Flashy discos, motorbike racing, loud music, bright lights and lavish weddings in resorts on the periphery of Corbett National Park in gross violation of laws and scant concern for the wildlife
Unhindered commercial activity around Corbett National Park in Uttarakhand is posing a serious threat to this eco-fragile zone and obstructing movement of animals.
Flashy discos, motorbike racing, loud music, bright lights and lavish weddings in resorts on the periphery of Corbett National Park in gross violation of laws and scant concern for the wildlife in the vicinity are fast spoiling the peace and tranquillity of the eco-fragile zone.
“There are about 3,200 beds being offered around Corbett national park by 77 resorts and 17 more resorts are under construction. With only 600 people allowed to visit Corbett park in a day, it is for anybody to guess what others do,” Sujit Banerji, Secretary, Ministry of Tourism, told journalists here on Monday.
According to a survey, commissioned by the Tourism Ministry last month, about 70 per cent resorts around the park host weddings, five per cent of them have discos blaring loud music and some near Ramganga also encourage motorbike racing.
Almost all the resorts have high boundary walls or fences and some of them are spread over 17 acres. About 70 per cent of the resorts were built on what originally was agricultural land, the survey found out.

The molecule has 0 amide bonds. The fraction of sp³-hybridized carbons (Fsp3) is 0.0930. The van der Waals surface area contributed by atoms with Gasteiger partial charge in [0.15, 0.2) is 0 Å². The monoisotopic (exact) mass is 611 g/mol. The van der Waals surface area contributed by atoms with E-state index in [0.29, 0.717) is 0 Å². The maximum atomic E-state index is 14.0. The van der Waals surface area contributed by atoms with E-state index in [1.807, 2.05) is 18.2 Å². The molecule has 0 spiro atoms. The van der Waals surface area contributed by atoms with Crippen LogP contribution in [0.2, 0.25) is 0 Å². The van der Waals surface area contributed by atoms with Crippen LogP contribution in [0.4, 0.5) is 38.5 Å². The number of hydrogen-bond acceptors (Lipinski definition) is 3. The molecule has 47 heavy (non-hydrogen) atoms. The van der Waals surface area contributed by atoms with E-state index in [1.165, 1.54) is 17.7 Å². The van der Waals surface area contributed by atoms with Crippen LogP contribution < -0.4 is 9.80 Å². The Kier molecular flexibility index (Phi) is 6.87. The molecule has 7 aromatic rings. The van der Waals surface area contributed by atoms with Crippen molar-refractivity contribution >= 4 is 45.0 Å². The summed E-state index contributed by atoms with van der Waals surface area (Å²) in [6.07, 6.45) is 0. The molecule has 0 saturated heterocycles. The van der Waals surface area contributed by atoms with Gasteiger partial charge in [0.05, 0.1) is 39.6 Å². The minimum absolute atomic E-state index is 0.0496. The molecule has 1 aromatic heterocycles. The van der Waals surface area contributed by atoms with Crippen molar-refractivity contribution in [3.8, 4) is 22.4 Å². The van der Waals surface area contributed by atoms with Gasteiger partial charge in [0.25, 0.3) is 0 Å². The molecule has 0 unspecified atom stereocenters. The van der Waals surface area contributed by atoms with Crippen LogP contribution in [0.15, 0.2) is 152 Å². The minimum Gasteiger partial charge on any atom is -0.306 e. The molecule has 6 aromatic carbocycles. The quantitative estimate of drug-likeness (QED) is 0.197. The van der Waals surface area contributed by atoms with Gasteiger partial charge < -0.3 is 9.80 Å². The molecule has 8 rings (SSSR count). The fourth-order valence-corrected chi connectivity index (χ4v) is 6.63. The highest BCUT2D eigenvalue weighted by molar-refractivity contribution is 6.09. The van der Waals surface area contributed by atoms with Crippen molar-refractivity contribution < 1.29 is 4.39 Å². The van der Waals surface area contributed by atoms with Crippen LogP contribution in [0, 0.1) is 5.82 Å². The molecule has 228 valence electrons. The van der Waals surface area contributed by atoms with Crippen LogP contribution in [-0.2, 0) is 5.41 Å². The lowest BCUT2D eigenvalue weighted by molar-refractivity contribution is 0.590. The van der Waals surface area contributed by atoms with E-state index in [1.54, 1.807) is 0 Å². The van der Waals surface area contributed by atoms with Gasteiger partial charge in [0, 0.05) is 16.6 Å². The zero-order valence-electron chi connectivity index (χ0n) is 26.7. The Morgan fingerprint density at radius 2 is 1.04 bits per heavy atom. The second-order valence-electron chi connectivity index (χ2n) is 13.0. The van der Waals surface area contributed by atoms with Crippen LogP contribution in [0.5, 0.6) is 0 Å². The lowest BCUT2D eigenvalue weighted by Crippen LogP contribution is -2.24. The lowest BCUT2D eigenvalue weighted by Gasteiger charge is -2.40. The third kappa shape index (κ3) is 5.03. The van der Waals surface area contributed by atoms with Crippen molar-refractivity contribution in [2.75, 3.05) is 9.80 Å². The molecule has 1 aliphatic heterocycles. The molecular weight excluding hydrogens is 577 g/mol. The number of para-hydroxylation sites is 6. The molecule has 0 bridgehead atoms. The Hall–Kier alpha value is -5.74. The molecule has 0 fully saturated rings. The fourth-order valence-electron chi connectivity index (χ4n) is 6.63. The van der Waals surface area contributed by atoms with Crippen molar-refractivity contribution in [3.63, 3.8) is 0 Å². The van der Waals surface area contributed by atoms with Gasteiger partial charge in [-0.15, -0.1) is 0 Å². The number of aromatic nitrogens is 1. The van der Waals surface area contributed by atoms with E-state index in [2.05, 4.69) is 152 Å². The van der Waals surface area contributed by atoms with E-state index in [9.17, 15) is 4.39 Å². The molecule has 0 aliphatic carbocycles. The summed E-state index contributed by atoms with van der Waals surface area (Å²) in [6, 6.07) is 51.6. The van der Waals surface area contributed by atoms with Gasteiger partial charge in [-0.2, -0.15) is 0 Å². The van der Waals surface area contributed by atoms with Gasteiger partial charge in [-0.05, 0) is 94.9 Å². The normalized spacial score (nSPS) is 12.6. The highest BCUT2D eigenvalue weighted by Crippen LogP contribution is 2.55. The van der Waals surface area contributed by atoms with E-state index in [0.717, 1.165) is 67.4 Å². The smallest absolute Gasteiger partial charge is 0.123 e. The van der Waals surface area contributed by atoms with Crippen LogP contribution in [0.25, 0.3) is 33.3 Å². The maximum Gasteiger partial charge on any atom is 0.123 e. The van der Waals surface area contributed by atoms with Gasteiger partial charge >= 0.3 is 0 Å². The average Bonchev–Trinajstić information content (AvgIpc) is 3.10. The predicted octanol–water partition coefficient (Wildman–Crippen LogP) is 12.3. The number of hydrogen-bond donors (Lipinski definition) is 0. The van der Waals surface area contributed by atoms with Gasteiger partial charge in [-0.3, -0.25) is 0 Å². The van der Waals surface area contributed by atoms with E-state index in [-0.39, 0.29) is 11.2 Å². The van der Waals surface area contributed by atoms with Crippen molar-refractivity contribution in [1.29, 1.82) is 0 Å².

Peeved at the pace of commercial activity around Corbett National Park, Mr. Banerji said that in a concerted effort between the ministries of Tourism and Environment and Forests, a mechanism was being worked out to make it mandatory to take permission for any commercial activity to begin around such national parks in the country.
“We also plan to come out with guidelines for such eco-fragile zones and would like to put restrictions on the number of visitors by trying to check the carrying capacity of such zones. Though it would be a body blow to promotion of tourism, there have to be some strict measures to keep a check on such activities,” Mr. Banerji said.
Citing example of Kenya and Tanzania where concrete construction was forbidden along roads bordering national parks and in their vicinity as it hampers movement of animals, he said the Centre and State governments would need to work in tandem if India’s wildlife has to be protected.
The Tourism Secretary warned that all other parks would otherwise meet the fate of Panna and Sariska wildlife sanctuaries where tigers have become extinct.